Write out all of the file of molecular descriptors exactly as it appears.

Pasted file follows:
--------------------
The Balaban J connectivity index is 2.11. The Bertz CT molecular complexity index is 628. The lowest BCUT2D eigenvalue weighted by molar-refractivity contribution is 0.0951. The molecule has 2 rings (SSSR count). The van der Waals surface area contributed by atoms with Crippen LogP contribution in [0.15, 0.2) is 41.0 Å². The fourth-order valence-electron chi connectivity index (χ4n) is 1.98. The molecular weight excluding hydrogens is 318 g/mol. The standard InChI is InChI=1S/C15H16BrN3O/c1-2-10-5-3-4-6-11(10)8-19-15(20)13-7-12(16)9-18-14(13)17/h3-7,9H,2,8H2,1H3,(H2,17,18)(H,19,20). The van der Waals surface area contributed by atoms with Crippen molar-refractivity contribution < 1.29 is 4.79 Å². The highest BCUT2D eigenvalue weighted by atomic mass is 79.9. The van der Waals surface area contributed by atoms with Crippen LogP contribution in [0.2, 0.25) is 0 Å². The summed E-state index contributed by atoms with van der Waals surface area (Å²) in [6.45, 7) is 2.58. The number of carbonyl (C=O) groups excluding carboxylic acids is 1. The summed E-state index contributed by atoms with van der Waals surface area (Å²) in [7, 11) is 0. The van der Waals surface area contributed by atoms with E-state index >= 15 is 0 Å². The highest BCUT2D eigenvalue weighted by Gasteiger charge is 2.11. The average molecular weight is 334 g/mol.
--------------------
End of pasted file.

The Balaban J connectivity index is 2.11. The Bertz CT molecular complexity index is 628. The lowest BCUT2D eigenvalue weighted by molar-refractivity contribution is 0.0951. The molecule has 2 rings (SSSR count). The van der Waals surface area contributed by atoms with Crippen LogP contribution in [0.15, 0.2) is 41.0 Å². The fourth-order valence-electron chi connectivity index (χ4n) is 1.98. The molecular weight excluding hydrogens is 318 g/mol. The standard InChI is InChI=1S/C15H16BrN3O/c1-2-10-5-3-4-6-11(10)8-19-15(20)13-7-12(16)9-18-14(13)17/h3-7,9H,2,8H2,1H3,(H2,17,18)(H,19,20). The van der Waals surface area contributed by atoms with Crippen molar-refractivity contribution < 1.29 is 4.79 Å². The highest BCUT2D eigenvalue weighted by atomic mass is 79.9. The van der Waals surface area contributed by atoms with Crippen LogP contribution in [0.2, 0.25) is 0 Å². The summed E-state index contributed by atoms with van der Waals surface area (Å²) in [6.45, 7) is 2.58. The number of carbonyl (C=O) groups excluding carboxylic acids is 1. The summed E-state index contributed by atoms with van der Waals surface area (Å²) in [7, 11) is 0. The van der Waals surface area contributed by atoms with E-state index >= 15 is 0 Å². The highest BCUT2D eigenvalue weighted by Gasteiger charge is 2.11. The average molecular weight is 334 g/mol.